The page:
May 10 KFC parent Yum Brands Inc
reported on Friday an estimated 29 percent drop in April sales
at established restaurants in China, where a bird flu outbreak
is pummeling sales that were recovering from an earlier food
The result from China, where the fast-food restaurant
operator reaps more than half of its overall sales, was roughly
in-line with expectations.
In late April, Yum said China sales could be down about 30
percent for the month. Five analysts polled by Consensus Metrix
expected them to fall 27 percent.
Yum shares, which closed at a five-week high of $70.36
before the China sales report dropped, slipped 1.2 percent to
$69.50 in after-hours trading.
Demand for poultry products - including fried chicken sold
by KFC - took a big hit in early April as news of the novel bird
flu strain, the H7N9 virus, made headlines. Currently, that flu
has killed more than 30 people.
Most of Yum's nearly 5,300 restaurants in China are KFCs.
The bird flu outbreak has hobbled the company's effort to
revive sales in China, where restaurant sales tumbled after a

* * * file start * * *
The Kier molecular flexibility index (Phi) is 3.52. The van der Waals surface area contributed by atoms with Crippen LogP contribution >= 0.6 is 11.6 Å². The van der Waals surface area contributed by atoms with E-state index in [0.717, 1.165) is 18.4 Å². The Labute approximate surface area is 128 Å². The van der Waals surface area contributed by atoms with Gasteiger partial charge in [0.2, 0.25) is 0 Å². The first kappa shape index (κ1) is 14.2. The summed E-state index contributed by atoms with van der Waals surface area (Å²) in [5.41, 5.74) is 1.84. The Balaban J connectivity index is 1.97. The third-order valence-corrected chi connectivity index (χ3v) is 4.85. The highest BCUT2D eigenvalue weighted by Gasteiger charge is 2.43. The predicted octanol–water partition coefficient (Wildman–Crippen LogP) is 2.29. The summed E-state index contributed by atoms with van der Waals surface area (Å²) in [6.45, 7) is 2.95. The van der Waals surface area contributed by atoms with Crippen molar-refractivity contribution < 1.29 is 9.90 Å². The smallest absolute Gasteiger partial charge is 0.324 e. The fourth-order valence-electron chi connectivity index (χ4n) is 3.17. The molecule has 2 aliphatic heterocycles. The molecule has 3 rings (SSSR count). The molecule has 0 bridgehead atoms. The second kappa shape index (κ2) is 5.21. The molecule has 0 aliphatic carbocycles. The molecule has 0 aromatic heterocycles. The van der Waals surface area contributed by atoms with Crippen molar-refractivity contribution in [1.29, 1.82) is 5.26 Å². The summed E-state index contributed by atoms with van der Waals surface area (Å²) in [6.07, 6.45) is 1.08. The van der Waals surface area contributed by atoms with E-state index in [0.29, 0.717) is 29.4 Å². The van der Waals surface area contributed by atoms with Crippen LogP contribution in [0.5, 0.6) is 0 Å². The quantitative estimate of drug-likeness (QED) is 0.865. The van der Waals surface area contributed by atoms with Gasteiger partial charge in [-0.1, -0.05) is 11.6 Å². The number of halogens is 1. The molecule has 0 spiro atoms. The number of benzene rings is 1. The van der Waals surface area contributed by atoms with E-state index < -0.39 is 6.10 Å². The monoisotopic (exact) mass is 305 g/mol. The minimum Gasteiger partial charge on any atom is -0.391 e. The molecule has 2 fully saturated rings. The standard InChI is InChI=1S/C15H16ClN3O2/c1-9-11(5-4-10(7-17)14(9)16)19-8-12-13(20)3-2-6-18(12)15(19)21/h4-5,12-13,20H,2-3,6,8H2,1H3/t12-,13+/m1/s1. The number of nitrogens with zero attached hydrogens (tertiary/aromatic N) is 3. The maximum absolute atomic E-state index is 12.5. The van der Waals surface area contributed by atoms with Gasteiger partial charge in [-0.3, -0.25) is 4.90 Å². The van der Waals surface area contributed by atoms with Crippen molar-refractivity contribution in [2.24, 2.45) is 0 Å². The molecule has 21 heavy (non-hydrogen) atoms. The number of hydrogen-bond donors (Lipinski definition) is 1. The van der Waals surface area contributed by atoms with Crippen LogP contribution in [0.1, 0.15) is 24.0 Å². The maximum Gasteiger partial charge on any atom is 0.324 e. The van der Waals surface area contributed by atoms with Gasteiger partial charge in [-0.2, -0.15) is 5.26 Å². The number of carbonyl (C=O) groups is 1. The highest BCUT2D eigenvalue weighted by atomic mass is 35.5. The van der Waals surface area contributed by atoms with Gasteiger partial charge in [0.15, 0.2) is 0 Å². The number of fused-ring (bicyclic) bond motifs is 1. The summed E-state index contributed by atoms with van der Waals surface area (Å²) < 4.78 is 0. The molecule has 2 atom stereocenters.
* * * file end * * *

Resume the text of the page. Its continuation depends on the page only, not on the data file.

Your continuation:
highly publicized report in mid-December highlighted excessive
levels of antibiotics in chicken from two of Yum's suppliers.
Yum was not fined by food safety authorities, but it suffered a
widespread backlash in the mainstream media and on Weibo, the
China equivalent of popular U.S. social media site Twitter.
The company, which is tightening up its supply chain and
bolstering its social media presence in China, saw sales at
established restaurants there fall 20 percent during the first
Separately, Yum's roughly 450 Little Sheep hot pot
restaurants in China were caught up in a recent official report
on fake mutton. Yum said the mutton allegations were untrue and
the Shanghai Municipal Food Safety Committee said on Thursday
that, while investigations were ongoing, there was currently no
evidence Yum's Little Sheep hotpot chain had used fake mutton.
Kentucky-based Yum bought a controlling interest in Little
Sheep in February 2012 and now owns 93 percent of the chain.